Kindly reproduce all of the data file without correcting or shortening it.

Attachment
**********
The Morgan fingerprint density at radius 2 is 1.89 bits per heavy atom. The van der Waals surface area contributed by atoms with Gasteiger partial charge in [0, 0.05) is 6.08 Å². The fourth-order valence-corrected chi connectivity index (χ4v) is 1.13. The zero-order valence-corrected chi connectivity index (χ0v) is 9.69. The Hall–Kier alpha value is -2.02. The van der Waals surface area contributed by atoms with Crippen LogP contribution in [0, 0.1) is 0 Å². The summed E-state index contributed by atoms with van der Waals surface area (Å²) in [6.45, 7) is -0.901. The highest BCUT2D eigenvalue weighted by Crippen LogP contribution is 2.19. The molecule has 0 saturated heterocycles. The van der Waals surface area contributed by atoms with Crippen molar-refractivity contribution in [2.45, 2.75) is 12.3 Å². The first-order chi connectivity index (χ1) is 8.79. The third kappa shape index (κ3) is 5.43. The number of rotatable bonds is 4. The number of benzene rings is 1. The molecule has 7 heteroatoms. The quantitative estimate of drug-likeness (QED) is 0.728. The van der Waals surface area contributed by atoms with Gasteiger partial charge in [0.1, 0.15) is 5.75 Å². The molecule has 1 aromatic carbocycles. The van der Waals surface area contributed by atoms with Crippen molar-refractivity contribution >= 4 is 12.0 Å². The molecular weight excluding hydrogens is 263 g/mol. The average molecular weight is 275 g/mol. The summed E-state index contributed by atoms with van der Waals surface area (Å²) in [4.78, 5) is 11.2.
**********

The Morgan fingerprint density at radius 2 is 1.89 bits per heavy atom. The van der Waals surface area contributed by atoms with Gasteiger partial charge in [0, 0.05) is 6.08 Å². The fourth-order valence-corrected chi connectivity index (χ4v) is 1.13. The zero-order valence-corrected chi connectivity index (χ0v) is 9.69. The Hall–Kier alpha value is -2.02. The van der Waals surface area contributed by atoms with Crippen LogP contribution in [0, 0.1) is 0 Å². The summed E-state index contributed by atoms with van der Waals surface area (Å²) in [6.45, 7) is -0.901. The highest BCUT2D eigenvalue weighted by Crippen LogP contribution is 2.19. The molecule has 0 saturated heterocycles. The van der Waals surface area contributed by atoms with Crippen molar-refractivity contribution in [2.45, 2.75) is 12.3 Å². The first-order chi connectivity index (χ1) is 8.79. The third kappa shape index (κ3) is 5.43. The number of rotatable bonds is 4. The number of benzene rings is 1. The molecule has 7 heteroatoms. The quantitative estimate of drug-likeness (QED) is 0.728. The van der Waals surface area contributed by atoms with Gasteiger partial charge in [0.1, 0.15) is 5.75 Å². The molecule has 1 aromatic carbocycles. The van der Waals surface area contributed by atoms with Crippen molar-refractivity contribution >= 4 is 12.0 Å². The molecular weight excluding hydrogens is 263 g/mol. The average molecular weight is 275 g/mol. The summed E-state index contributed by atoms with van der Waals surface area (Å²) in [4.78, 5) is 11.2.